With every merger and acquisition in the food industry, people’s choices when shopping are restricted even further. The competition from supercenters like Walmart and Target in the food industry have forced grocery chains to try to beef up their portfolios, leading to a massive merger mania in the past several years. There have been several high-profile mergers in 2015 alone, including the acquisition of Family Dollar by Dollar Tree and the merger of Ahold and Delhaize.
Kroger is the largest grocery store chain the United States (and second only to Walmart in retail grocery sales), with 2,625 supermarkets in 34 states nationwide. With the addition of Roundy’s four branded supermarkets, that total increases to 2,774 stores in 35 states. This is only the latest piece of Kroger’s aggressive takeover of many local supermarket chains – in May of this year, it acquired the Hiller’s chain in Detroit. Kroger’s stores operate under a multitude of names, meaning shoppers may not even know that different stores are operated under the same parent company.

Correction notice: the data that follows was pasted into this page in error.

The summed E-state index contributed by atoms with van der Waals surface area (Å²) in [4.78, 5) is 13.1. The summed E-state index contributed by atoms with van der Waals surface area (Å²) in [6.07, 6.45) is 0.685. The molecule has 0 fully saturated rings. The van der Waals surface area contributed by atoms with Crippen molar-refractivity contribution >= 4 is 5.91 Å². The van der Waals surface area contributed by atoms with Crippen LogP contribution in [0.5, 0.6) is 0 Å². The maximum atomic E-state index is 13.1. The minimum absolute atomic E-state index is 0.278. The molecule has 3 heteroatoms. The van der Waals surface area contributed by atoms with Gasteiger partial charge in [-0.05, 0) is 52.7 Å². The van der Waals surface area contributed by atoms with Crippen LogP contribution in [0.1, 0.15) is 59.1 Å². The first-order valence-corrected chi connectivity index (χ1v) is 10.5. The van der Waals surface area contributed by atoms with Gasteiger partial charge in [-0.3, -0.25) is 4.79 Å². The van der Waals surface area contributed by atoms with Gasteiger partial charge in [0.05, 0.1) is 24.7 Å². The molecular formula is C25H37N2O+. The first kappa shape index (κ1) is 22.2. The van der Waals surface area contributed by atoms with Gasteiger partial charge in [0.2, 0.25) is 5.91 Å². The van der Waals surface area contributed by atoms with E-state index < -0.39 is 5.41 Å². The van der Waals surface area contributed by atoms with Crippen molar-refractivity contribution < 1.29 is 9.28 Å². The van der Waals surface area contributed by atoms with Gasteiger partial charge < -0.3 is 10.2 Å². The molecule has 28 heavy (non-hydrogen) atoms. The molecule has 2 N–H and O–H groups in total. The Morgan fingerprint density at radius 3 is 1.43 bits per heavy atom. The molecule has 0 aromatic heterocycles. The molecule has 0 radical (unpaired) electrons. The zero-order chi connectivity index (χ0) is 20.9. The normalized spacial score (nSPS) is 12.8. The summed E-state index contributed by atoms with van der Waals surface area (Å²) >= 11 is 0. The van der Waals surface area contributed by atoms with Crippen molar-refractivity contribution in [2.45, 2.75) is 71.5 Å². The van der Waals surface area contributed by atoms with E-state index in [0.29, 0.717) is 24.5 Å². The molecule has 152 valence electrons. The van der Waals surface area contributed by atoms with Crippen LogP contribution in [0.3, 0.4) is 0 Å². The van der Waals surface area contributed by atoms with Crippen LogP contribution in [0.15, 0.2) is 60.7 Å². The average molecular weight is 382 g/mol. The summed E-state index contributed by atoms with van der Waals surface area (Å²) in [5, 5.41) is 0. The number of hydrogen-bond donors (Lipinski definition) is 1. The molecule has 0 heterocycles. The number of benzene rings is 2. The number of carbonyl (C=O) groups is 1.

With this merger, Kroger’s increased market share and fewer competitors means they have more power to increase prices. As reported in Food & Water Watch’s Grocery Goliaths report, many studies have shown that food prices rise as consolidation increases – and even the USDA recognizes that fact. Locally, consolidation is even more damaging as supposed competitors can coordinate pricing strategies. This means that local supermarkets mimic each other’s prices, making it nearly impossible for people to comparison shop.
Wisconsin shoppers are likely to see higher prices and fewer options from their grocers after the implementation of this merger. Local employees can also expect to see streamlining and possible job losses, as Kroger is known to eliminate excess during its mergers.
We need to put the brakes on these grocery store mergers. Take action and ask the Department of Justice to put a moratorium on all food industry mergers.